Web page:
Targeting mutant p53 protein and the tumor vasculature: an effective combination therapy for advanced breast tumors
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Breast cancer progression depends upon the elaboration of a vasculature sufficient for the nourishment of the developing tumor. Breast tumor cells frequently contain a mutant form of p53 (mtp53), a protein which promotes their survival. The aim of this study was to determine whether combination therapy targeting mtp53 and anionic phospholipids (AP) on tumor blood vessels might be an effective therapeutic strategy for suppressing advanced breast cancer. We examined the therapeutic effects, singly, or in combination, of p53 reactivation and induction of massive apoptosis (PRIMA-1), which reactivates mtp53 and induces tumor cell apoptosis, and 2aG4, a monoclonal antibody that disrupts tumor vasculature by targeting AP on the surface of tumor endothelial cells and causes antibody-dependent destruction of tumor blood vessels, leading to ischemia and tumor cell death. Xenografts from two tumor cell lines containing mtp53, BT-474 and HCC-1428, were grown in nude mice to provide models of advanced breast tumors. After treatment with PRIMA-1 and/or 2aG4, regressing tumors were analyzed for vascular endothelial growth factor (VEGF) expression, blood vessel loss, and apoptotic markers. Individual drug treatment led to partial suppression of breast cancer progression. In contrast, combined treatment with PRIMA-1 and 2aG4 was extremely effective in suppressing tumor growth in both models and completely eradicated approximately 30% of tumors in the BT-474 model. Importantly, no toxic effects were observed in any treatment group. Mechanistic studies determined that PRIMA-1 reactivated mtp53 and also exposed AP on the surface of tumor cells as determined by enhanced 2aG4 binding. Combination treatment led to significant induction of tumor cell apoptosis, loss of VEGF expression, as well as destruction of tumor blood vessels. Furthermore, combination treatment severely disrupted tumor blood vessel perfusion in both tumor models. The observed in vitro PRIMA-1-induced exposure of tumor epithelial cell AP might provide a target for 2aG4 and contribute to the increased effectiveness of such combination therapy in vivo. We conclude that the combined targeting of mtp53 and the tumor vasculature is a novel effective strategy for combating advanced breast tumors.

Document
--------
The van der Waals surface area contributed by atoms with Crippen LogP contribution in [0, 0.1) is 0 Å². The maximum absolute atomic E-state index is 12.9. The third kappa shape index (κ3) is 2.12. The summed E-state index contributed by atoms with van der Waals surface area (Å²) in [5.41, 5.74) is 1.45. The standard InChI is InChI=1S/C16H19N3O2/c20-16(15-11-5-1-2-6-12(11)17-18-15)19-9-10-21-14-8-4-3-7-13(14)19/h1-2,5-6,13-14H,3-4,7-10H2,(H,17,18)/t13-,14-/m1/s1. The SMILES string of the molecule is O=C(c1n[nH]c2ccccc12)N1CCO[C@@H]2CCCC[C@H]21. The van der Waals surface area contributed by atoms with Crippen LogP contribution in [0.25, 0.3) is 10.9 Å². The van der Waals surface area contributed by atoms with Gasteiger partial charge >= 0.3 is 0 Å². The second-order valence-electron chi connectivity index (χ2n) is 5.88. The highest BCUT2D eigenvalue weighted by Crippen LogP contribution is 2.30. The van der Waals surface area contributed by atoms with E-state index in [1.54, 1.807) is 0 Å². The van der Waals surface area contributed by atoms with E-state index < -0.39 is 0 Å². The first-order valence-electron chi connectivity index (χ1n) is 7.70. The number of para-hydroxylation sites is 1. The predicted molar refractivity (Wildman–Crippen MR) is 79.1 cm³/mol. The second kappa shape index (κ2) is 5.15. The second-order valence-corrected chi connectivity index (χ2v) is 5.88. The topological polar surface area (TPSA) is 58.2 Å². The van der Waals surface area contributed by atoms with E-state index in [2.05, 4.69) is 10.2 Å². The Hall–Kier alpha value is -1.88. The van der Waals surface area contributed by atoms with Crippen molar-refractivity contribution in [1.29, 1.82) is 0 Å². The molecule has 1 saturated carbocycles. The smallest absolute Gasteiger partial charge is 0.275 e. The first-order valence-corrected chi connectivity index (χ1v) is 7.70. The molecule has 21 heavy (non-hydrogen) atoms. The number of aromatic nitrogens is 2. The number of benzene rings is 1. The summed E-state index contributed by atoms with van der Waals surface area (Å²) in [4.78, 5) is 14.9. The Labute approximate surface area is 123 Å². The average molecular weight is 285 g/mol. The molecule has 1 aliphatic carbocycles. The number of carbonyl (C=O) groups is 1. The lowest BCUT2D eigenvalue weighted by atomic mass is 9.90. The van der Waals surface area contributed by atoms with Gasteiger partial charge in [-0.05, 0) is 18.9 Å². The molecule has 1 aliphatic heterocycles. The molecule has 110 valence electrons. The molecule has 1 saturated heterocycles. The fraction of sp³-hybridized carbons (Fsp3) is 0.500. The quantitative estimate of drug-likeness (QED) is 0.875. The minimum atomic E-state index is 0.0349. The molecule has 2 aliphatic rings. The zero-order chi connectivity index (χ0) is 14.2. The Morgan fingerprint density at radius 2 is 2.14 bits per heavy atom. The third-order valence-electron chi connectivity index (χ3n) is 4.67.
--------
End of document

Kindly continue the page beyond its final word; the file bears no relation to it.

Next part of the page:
KeywordsBreast tumor growth Blood vessel targeting agent p53 p53 Reactivation and induction of massive apoptosis (PRIMA-1) Apoptosis Cell proliferation
We would like to acknowledge Peregrine Pharmaceuticals, Inc., for providing the anti-AP 2aG4. We would also like to thank Dr. Steve Yang, Jill Hansen, Vanessa Welbern, Jun Dong, and Linda Watkins for excellent technical assistance on this project. The authors also acknowledged the financial support from Department of Defense Breast Cancer Program Grant W81XWH-06-1-0646 (Y.L.), NIH Grants CA-86916 and R56-CA-86916, COR award and Research Funds from RADIL (University of Missouri), and in part by Susan G. Komen for the Cure Grants BCTR0600704 and PDF0600723.
Conflict of interest statement
P.E.T. is a consultant and holds a sponsored research agreement with Peregrine Pharmaceuticals, Inc., Tustin, CA. S.M.H. is the Zalk Missouri Professor of Tumor Angiogenesis.
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